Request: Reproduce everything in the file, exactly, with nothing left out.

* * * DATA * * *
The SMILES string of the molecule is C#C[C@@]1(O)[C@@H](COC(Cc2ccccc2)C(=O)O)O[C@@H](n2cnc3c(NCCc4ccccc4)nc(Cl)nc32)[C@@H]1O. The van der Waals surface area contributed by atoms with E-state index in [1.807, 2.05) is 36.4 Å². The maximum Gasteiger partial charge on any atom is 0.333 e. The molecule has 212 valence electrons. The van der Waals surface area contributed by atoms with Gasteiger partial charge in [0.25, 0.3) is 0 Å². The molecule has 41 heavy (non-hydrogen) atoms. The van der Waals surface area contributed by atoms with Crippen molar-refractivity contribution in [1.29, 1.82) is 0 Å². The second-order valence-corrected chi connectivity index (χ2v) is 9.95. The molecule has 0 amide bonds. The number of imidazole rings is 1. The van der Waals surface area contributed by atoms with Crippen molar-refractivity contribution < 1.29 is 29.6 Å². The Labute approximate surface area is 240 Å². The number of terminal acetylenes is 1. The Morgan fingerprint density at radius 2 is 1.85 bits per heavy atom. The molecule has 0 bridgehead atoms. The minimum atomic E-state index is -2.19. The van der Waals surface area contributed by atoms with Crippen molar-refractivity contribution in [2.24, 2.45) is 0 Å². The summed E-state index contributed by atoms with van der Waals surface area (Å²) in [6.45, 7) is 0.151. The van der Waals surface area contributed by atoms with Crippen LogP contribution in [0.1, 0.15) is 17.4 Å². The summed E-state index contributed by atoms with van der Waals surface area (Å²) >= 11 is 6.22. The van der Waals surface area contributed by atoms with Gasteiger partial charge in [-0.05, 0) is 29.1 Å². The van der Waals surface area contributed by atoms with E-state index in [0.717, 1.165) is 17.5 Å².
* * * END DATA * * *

The SMILES string of the molecule is C#C[C@@]1(O)[C@@H](COC(Cc2ccccc2)C(=O)O)O[C@@H](n2cnc3c(NCCc4ccccc4)nc(Cl)nc32)[C@@H]1O. The van der Waals surface area contributed by atoms with E-state index in [1.807, 2.05) is 36.4 Å². The maximum Gasteiger partial charge on any atom is 0.333 e. The molecule has 212 valence electrons. The van der Waals surface area contributed by atoms with Gasteiger partial charge in [0.25, 0.3) is 0 Å². The molecule has 41 heavy (non-hydrogen) atoms. The van der Waals surface area contributed by atoms with Crippen molar-refractivity contribution in [1.29, 1.82) is 0 Å². The second-order valence-corrected chi connectivity index (χ2v) is 9.95. The molecule has 0 amide bonds. The number of imidazole rings is 1. The van der Waals surface area contributed by atoms with Crippen molar-refractivity contribution < 1.29 is 29.6 Å². The Labute approximate surface area is 240 Å². The number of terminal acetylenes is 1. The Morgan fingerprint density at radius 2 is 1.85 bits per heavy atom. The molecule has 0 bridgehead atoms. The minimum atomic E-state index is -2.19. The van der Waals surface area contributed by atoms with Crippen molar-refractivity contribution in [2.24, 2.45) is 0 Å². The summed E-state index contributed by atoms with van der Waals surface area (Å²) in [6.45, 7) is 0.151. The van der Waals surface area contributed by atoms with Crippen LogP contribution in [0.1, 0.15) is 17.4 Å². The summed E-state index contributed by atoms with van der Waals surface area (Å²) >= 11 is 6.22. The van der Waals surface area contributed by atoms with Gasteiger partial charge in [-0.05, 0) is 29.1 Å². The van der Waals surface area contributed by atoms with E-state index in [0.717, 1.165) is 17.5 Å².